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LETTER TO EDITOR
Year : 2009  |  Volume : 5  |  Issue : 1  |  Page : 58

The enigma of proton therapy for head and neck cancers


Head and Neck Unit, Royal Marsden Hospital, 203 Fulham Road, London SW3 6JJ, United Kingdom

Date of Web Publication17-Mar-2009

Correspondence Address:
R Kazi
Head and Neck Unit, Royal Marsden Hospital, 203 Fulham Road, London SW3 6JJ
United Kingdom
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Source of Support: None, Conflict of Interest: None


DOI: 10.4103/0973-1482.48774

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How to cite this article:
Kazi R. The enigma of proton therapy for head and neck cancers. J Can Res Ther 2009;5:58

How to cite this URL:
Kazi R. The enigma of proton therapy for head and neck cancers. J Can Res Ther [serial online] 2009 [cited 2020 Dec 1];5:58. Available from: https://www.cancerjournal.net/text.asp?2009/5/1/58/48774

Sir,

Particle therapy in clinical practice: Is there enough evidence to justify the current surge in interest J Can Res Ther 2008;4:54-6. This was an excellent review article by the author; he has very succinctly captured the enigma of current proton therapy for head and neck cancers. [1] I agree entirely with the author when he says that there is remarkably little published literature demonstrating the superiority of proton therapy over conventional forms of x-ray therapy in spite of the fact that proton beams, and even ions, have been employed in radiotherapy for decades. [1],[2],[3] There could be a number of reasons for this, as rightly pointed out by the experienced author. [1] We do require well-designed phase II trials and adequately powered phase III trials to provide objective information on the efficacy and toxicity of proton therapy as compared with best conventional therapy. [2],[3],[4] Whilst randomized controlled trials (RCT) may be possible in number of research areas, in this field it may be rather difficult to organize. There is no doubt that we must establish achievable endpoints for evaluating emerging and potentially exciting technologies, but we must do so within an ethical framework. [1] The author is entirely correct when he states that while it may not be possible to perform an RCT at every site, at least the Hadron Therapy Groups must make a collective effort to set up a consortium-based database. [1],[2] There is no questioning the potential that India has in this respect. As pointed out by the author, we do present a very interesting paradox, with a mix of some of the richest and some of the poorest people in the world, as well as a burgeoning middle class with the wealth and the desire to explore all treatment options. [1] Proton and other particle therapies need to be more rigorously explored to determine their true effectiveness, especially in the Indian setting.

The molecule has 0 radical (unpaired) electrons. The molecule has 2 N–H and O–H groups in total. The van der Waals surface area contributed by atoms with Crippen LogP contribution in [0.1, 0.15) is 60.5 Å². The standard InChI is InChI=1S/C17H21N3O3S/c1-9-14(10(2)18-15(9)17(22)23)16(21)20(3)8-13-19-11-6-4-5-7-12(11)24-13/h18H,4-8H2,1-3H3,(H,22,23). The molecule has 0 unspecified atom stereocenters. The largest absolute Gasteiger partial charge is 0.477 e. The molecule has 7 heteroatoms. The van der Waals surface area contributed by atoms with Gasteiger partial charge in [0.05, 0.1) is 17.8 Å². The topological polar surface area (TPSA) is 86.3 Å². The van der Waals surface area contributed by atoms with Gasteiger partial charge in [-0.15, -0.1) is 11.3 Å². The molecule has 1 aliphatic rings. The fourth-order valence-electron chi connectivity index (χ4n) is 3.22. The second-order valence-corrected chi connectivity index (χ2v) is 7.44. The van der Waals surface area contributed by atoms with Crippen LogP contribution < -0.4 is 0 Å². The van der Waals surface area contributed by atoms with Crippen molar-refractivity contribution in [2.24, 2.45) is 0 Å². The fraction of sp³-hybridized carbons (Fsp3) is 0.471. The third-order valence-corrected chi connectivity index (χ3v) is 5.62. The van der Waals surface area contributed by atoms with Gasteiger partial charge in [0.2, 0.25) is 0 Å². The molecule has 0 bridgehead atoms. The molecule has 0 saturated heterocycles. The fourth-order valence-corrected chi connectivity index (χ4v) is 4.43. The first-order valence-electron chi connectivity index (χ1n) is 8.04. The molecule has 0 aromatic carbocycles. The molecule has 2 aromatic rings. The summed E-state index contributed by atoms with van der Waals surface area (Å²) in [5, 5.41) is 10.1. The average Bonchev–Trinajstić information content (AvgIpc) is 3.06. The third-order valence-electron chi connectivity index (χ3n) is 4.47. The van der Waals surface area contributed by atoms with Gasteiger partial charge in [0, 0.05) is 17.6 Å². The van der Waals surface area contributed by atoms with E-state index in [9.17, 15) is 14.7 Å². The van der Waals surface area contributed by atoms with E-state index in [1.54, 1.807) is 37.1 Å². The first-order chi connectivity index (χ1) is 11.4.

Once again, the author and the JCRT need to be congratulated for this fine effort!

 
 > References Top

1.Jalali R. Particle therapy in clinical practice: Is there enough evidence to justify the current surge in interest? J Can Res Ther 2008;4:54-6.  Back to cited text no. 1
[PUBMED]  Medknow Journal  
2.Jalali R. Conduct of clinical trials in developing world. Lancet 2007;370:562.  Back to cited text no. 2
    
3.Glimelius B, Montelius A. Proton beam therapy: Do we need the randomised trials and can we do them? Radiother Oncol 2007;83:105-9.  Back to cited text no. 3
[PUBMED]  [FULLTEXT]  
4.Suit H, Kooy H, Trofimov A, Farr J, Munzenrider J, DeLaney T, et al . Should positive phase III clinical trial data be required before proton beam therapy is more widely adopted? No. Radiother Oncol 2008;86:148-53.  Back to cited text no. 4
    




 

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